THE RWANDAN ART OF BASKETRY
The art of basket weaving or basketry (vannerie in French) is as ancient as overlooked.
It requires only two things: skilled hands and locally available vegetal fibers. It arises and develops, therefore, from a deep connection between humans and their surrounding nature.
It certainly predates pottery: many pieces of evidence show we made baskets already in the late Stone Age when we were nomadic hunter-gatherers in need of lightweight, watertight containers. Since their origin, baskets were not just perfectly functional objects, but the embodiment of an aesthetic gaze, the expression of creativity and cultural traditions (when we make things, we make them beautiful and rich in meaning).
Basket weaving, in short, can overcome the limited horizon of a simple form of craftsmanship.
As an art, basketry traversed millennia remaining true to itself: still today, in Africa as in other continents, baskets are made with the very same gestures, techniques, patience, plant materials, and natural dyes used in prehistory. This feature of uncompromising naturalness and perfect biodegradability is also an irreparable weakness: baskets cannot overcome centuries like wooden sculptures, nor millennia like ceramic pots. They come from nature, and to nature effortlessly come back: they easily decay and disappear. We know we made baskets in the Stone Age not because we found any remnants of them, but because they left a trace on a pot or on a floor surface, an impression on mud or a fragment of bitumen.
Antique baskets are museum ghosts for reasons of force majeure; that’s why this art has been so overlooked. Moreover, it seems the ‘daughter of a lesser god’ for the large availability of its materials: gold is rare, prestigious, and shiny, while natural fibers are common, lowly, and unpretentious, but fortunately, we’re not magpies.
African basketry overturns many clichés not just for its artistry and cultural function but also for its current socio-economic role.
Sit down, please, and listen to the many stories some Rwandan baskets are ready to tell us. We’re about to start a surprising journey that will get us to the deep core of Sub-Saharan Africa.
AGASEKE, THE BASKET OF PEACE
NYINA W’ABEZA (‘The Mother of Beauty’) by INTAYOBERANA, 2015, official video by Rday Entertainment.
Intayoberana is the name of a “Rwandan Cultural Troupe” founded by Aline Sangwa Kagemere in 2014 in Kigali, specializing in songs and dances, accompanied by traditional musical instruments, like amakondera, inanga, umuduri, and icyembe (this last is a long wooden box with acoustic strings, typical of Rwanda). The company, which is composed of 80 adults and around 100 children, aims to enhance Rwandan traditional culture and identity through education, entertainment, and artistic creation. In the videos and performances of the company, the traditional songs and dances – like the dance of heroes in the Intore choreographed routine – are always faced with contemporaneity and the country’s past harmonized with its present.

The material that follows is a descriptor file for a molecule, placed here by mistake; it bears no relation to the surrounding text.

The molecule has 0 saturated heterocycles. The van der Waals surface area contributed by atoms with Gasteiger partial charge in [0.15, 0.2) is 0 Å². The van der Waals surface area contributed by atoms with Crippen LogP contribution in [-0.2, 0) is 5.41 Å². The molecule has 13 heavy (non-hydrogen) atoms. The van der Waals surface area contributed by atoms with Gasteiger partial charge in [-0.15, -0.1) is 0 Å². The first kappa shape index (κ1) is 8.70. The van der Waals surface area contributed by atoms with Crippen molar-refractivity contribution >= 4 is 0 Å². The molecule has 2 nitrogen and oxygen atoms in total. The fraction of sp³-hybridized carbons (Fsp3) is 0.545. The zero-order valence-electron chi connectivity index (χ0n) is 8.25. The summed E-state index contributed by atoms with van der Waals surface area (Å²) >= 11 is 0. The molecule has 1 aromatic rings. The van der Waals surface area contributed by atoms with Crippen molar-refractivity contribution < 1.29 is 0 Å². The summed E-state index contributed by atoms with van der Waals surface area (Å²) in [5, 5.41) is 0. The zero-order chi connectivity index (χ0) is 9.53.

The Intore dancers are easily recognizable: they wear a golden sisal headdress which symbolizes the mane of a lion. The term intore means “The Chosen Ones” and was once used to indicate the elite guard of warriors, charged with protecting the mwami, the Rwandan ‘king’. (Note that the ‘t’ in intore is silent: do not pronounce it!)
Did you see the line of women crossing the forest with a basket on their heads? (15 seconds from the beginning).
This basket of unusual shape is so relevant for Rwanda to be at the center of its national seal.
This emblem is officially in use since December 31, 2001. It reads “Republic of Rwanda – Unity, Work, Patriotism” in Kinyarwanda, the Bantu language spoken by almost all of the Rwandans, and shows the basket in the center, flanked by a stem of sorghum on the left, and a branch of the coffee tree on the right [the country’s economy is based mostly on agriculture: sorghum is an important crop, used as human food and animal fodder, while coffee is major cash crops for export]. The basket, called agaseke in Kinyarwanda (please, pronounce it /aga-sechee/), has a sun on top and a cogwheel on the bottom and is “protected” by two traditional shields on both sides [symbolizing the defense of national sovereignty]. The green ring with a knot and the cogwheel allude to the communal hard work needed to rebuild the country’s unity and economy. The agaseke basket has multiple meanings. In Rwanda, basketry is a traditional art form whose origins are lost in the mists of time: it’s therefore what links Rwandan past to present. The agaseke basket is also a traditional gift of friendship among Rwandans and recently has become a symbol of peace. Rwandans often call it “the basket of peace”, “le panier de la paix” in French.
Through its transparent symbols, the national seal of Rwanda urges for peace, national fraternity, unity, and communal work. It’s not weird: 21st century Rwanda is a country striving to rebuild its social and economic fabric, torn and destroyed by one of the major genocides in 20th-century history.
We’re about to start a journey through Rwanda. And we will start from the most relevant object of the country’s material and immaterial culture: a basket full of history and stories to tell us.